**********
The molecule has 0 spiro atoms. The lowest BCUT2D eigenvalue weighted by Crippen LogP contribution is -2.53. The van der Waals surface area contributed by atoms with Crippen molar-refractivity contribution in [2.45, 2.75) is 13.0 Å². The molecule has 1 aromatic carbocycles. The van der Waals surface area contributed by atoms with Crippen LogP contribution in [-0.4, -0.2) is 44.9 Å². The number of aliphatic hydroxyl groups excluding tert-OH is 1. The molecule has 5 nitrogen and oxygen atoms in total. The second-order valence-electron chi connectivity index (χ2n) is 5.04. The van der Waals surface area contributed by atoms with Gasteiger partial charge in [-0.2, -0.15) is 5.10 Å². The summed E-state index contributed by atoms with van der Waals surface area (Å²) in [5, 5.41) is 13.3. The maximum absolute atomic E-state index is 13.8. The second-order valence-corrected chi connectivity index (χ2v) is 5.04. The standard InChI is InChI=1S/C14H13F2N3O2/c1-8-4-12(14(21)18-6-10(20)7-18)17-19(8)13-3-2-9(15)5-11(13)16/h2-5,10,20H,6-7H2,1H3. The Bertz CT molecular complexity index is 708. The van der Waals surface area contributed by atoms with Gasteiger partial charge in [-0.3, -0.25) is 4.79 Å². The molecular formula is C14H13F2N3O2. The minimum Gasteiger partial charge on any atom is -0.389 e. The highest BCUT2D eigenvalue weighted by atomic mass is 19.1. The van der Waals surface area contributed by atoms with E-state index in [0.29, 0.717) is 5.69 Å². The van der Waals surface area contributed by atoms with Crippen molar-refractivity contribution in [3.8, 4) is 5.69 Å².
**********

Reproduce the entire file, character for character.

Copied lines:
The molecule has 0 spiro atoms. The lowest BCUT2D eigenvalue weighted by Crippen LogP contribution is -2.53. The van der Waals surface area contributed by atoms with Crippen molar-refractivity contribution in [2.45, 2.75) is 13.0 Å². The molecule has 1 aromatic carbocycles. The van der Waals surface area contributed by atoms with Crippen LogP contribution in [-0.4, -0.2) is 44.9 Å². The number of aliphatic hydroxyl groups excluding tert-OH is 1. The molecule has 5 nitrogen and oxygen atoms in total. The second-order valence-electron chi connectivity index (χ2n) is 5.04. The van der Waals surface area contributed by atoms with Gasteiger partial charge in [-0.2, -0.15) is 5.10 Å². The summed E-state index contributed by atoms with van der Waals surface area (Å²) in [5, 5.41) is 13.3. The maximum absolute atomic E-state index is 13.8. The second-order valence-corrected chi connectivity index (χ2v) is 5.04. The standard InChI is InChI=1S/C14H13F2N3O2/c1-8-4-12(14(21)18-6-10(20)7-18)17-19(8)13-3-2-9(15)5-11(13)16/h2-5,10,20H,6-7H2,1H3. The Bertz CT molecular complexity index is 708. The van der Waals surface area contributed by atoms with Gasteiger partial charge in [-0.3, -0.25) is 4.79 Å². The molecular formula is C14H13F2N3O2. The minimum Gasteiger partial charge on any atom is -0.389 e. The highest BCUT2D eigenvalue weighted by atomic mass is 19.1. The van der Waals surface area contributed by atoms with E-state index in [0.29, 0.717) is 5.69 Å². The van der Waals surface area contributed by atoms with Crippen molar-refractivity contribution in [3.8, 4) is 5.69 Å².